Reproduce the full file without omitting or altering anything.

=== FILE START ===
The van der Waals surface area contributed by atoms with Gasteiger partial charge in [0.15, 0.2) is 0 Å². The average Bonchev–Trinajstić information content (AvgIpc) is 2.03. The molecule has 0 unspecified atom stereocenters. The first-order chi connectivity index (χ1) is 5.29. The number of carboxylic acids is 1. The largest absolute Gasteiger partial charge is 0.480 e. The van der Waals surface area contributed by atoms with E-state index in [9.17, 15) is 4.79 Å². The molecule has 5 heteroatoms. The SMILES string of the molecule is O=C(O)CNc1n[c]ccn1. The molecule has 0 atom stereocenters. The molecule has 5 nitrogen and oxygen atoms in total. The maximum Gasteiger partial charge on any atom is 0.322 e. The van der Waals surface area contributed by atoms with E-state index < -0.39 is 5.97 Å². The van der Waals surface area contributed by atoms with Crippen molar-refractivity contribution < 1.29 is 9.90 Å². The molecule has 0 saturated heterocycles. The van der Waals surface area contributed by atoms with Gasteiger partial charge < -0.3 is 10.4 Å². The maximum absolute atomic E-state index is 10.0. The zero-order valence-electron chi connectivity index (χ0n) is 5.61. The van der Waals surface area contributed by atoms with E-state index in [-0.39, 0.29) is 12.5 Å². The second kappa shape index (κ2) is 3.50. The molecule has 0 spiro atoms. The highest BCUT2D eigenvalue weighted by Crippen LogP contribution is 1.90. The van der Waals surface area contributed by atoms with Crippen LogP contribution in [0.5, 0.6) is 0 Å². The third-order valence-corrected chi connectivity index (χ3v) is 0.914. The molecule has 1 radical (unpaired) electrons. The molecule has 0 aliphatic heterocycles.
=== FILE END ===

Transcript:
The van der Waals surface area contributed by atoms with Gasteiger partial charge in [0.15, 0.2) is 0 Å². The average Bonchev–Trinajstić information content (AvgIpc) is 2.03. The molecule has 0 unspecified atom stereocenters. The first-order chi connectivity index (χ1) is 5.29. The number of carboxylic acids is 1. The largest absolute Gasteiger partial charge is 0.480 e. The van der Waals surface area contributed by atoms with E-state index in [9.17, 15) is 4.79 Å². The molecule has 5 heteroatoms. The SMILES string of the molecule is O=C(O)CNc1n[c]ccn1. The molecule has 0 atom stereocenters. The molecule has 5 nitrogen and oxygen atoms in total. The maximum Gasteiger partial charge on any atom is 0.322 e. The van der Waals surface area contributed by atoms with E-state index < -0.39 is 5.97 Å². The van der Waals surface area contributed by atoms with Crippen molar-refractivity contribution < 1.29 is 9.90 Å². The molecule has 0 saturated heterocycles. The van der Waals surface area contributed by atoms with Gasteiger partial charge < -0.3 is 10.4 Å². The maximum absolute atomic E-state index is 10.0. The zero-order valence-electron chi connectivity index (χ0n) is 5.61. The van der Waals surface area contributed by atoms with E-state index in [-0.39, 0.29) is 12.5 Å². The second kappa shape index (κ2) is 3.50. The molecule has 0 spiro atoms. The highest BCUT2D eigenvalue weighted by Crippen LogP contribution is 1.90. The van der Waals surface area contributed by atoms with Crippen LogP contribution in [0.5, 0.6) is 0 Å². The third-order valence-corrected chi connectivity index (χ3v) is 0.914. The molecule has 1 radical (unpaired) electrons. The molecule has 0 aliphatic heterocycles.